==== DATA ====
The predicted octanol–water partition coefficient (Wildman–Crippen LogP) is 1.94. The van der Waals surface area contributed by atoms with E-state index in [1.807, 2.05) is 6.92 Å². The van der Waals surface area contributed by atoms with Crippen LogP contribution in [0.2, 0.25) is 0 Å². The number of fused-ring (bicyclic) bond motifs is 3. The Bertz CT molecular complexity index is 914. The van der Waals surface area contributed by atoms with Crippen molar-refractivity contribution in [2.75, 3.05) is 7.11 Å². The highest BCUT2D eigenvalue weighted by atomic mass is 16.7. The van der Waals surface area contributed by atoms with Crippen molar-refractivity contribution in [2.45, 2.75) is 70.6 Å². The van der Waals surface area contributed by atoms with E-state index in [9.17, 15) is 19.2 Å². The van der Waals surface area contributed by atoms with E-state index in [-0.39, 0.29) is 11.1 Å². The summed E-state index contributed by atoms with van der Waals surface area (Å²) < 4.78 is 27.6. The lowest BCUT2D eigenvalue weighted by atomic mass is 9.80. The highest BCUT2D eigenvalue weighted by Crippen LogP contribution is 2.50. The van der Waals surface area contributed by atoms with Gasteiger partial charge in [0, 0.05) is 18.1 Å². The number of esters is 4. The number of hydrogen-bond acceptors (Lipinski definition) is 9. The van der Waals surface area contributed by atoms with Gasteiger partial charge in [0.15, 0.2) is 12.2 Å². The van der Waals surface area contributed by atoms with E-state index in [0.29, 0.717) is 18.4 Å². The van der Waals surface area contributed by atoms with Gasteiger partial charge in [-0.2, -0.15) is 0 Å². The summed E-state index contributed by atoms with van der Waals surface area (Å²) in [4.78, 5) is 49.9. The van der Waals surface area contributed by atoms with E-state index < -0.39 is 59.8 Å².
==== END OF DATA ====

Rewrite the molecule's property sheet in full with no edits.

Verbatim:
The predicted octanol–water partition coefficient (Wildman–Crippen LogP) is 1.94. The van der Waals surface area contributed by atoms with E-state index in [1.807, 2.05) is 6.92 Å². The van der Waals surface area contributed by atoms with Crippen LogP contribution in [0.2, 0.25) is 0 Å². The number of fused-ring (bicyclic) bond motifs is 3. The Bertz CT molecular complexity index is 914. The van der Waals surface area contributed by atoms with Crippen molar-refractivity contribution in [2.75, 3.05) is 7.11 Å². The highest BCUT2D eigenvalue weighted by atomic mass is 16.7. The van der Waals surface area contributed by atoms with Crippen molar-refractivity contribution in [2.45, 2.75) is 70.6 Å². The van der Waals surface area contributed by atoms with E-state index in [9.17, 15) is 19.2 Å². The van der Waals surface area contributed by atoms with E-state index in [-0.39, 0.29) is 11.1 Å². The summed E-state index contributed by atoms with van der Waals surface area (Å²) < 4.78 is 27.6. The lowest BCUT2D eigenvalue weighted by atomic mass is 9.80. The highest BCUT2D eigenvalue weighted by Crippen LogP contribution is 2.50. The van der Waals surface area contributed by atoms with Gasteiger partial charge in [0, 0.05) is 18.1 Å². The number of esters is 4. The number of hydrogen-bond acceptors (Lipinski definition) is 9. The van der Waals surface area contributed by atoms with Gasteiger partial charge in [0.15, 0.2) is 12.2 Å². The van der Waals surface area contributed by atoms with E-state index in [0.29, 0.717) is 18.4 Å². The van der Waals surface area contributed by atoms with Gasteiger partial charge in [-0.2, -0.15) is 0 Å². The summed E-state index contributed by atoms with van der Waals surface area (Å²) in [4.78, 5) is 49.9. The van der Waals surface area contributed by atoms with E-state index < -0.39 is 59.8 Å².